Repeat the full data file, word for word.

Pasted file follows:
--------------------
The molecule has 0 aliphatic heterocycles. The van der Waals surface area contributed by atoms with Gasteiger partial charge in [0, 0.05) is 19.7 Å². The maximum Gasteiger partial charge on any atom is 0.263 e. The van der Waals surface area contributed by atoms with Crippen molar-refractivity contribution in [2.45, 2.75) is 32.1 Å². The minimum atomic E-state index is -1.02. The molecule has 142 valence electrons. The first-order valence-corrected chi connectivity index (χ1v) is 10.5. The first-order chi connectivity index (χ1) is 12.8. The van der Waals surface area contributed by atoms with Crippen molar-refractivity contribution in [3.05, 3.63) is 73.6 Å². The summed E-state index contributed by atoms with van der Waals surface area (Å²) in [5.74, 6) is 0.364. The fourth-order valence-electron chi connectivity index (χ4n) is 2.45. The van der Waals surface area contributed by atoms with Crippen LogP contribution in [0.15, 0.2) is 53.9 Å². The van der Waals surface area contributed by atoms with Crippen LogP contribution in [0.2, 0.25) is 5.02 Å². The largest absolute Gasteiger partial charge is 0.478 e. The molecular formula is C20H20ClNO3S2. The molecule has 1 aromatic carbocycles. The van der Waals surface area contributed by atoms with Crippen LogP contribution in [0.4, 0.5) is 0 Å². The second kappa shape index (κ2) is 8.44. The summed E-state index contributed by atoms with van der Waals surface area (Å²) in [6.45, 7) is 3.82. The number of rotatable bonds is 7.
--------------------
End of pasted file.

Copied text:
The molecule has 0 aliphatic heterocycles. The van der Waals surface area contributed by atoms with Gasteiger partial charge in [0, 0.05) is 19.7 Å². The maximum Gasteiger partial charge on any atom is 0.263 e. The van der Waals surface area contributed by atoms with Crippen molar-refractivity contribution in [2.45, 2.75) is 32.1 Å². The minimum atomic E-state index is -1.02. The molecule has 142 valence electrons. The first-order valence-corrected chi connectivity index (χ1v) is 10.5. The first-order chi connectivity index (χ1) is 12.8. The van der Waals surface area contributed by atoms with Crippen molar-refractivity contribution in [3.05, 3.63) is 73.6 Å². The summed E-state index contributed by atoms with van der Waals surface area (Å²) in [5.74, 6) is 0.364. The fourth-order valence-electron chi connectivity index (χ4n) is 2.45. The van der Waals surface area contributed by atoms with Crippen LogP contribution in [0.15, 0.2) is 53.9 Å². The van der Waals surface area contributed by atoms with Crippen LogP contribution in [0.2, 0.25) is 5.02 Å². The largest absolute Gasteiger partial charge is 0.478 e. The molecular formula is C20H20ClNO3S2. The molecule has 1 aromatic carbocycles. The van der Waals surface area contributed by atoms with Crippen LogP contribution in [0.4, 0.5) is 0 Å². The second kappa shape index (κ2) is 8.44. The summed E-state index contributed by atoms with van der Waals surface area (Å²) in [6.45, 7) is 3.82. The number of rotatable bonds is 7.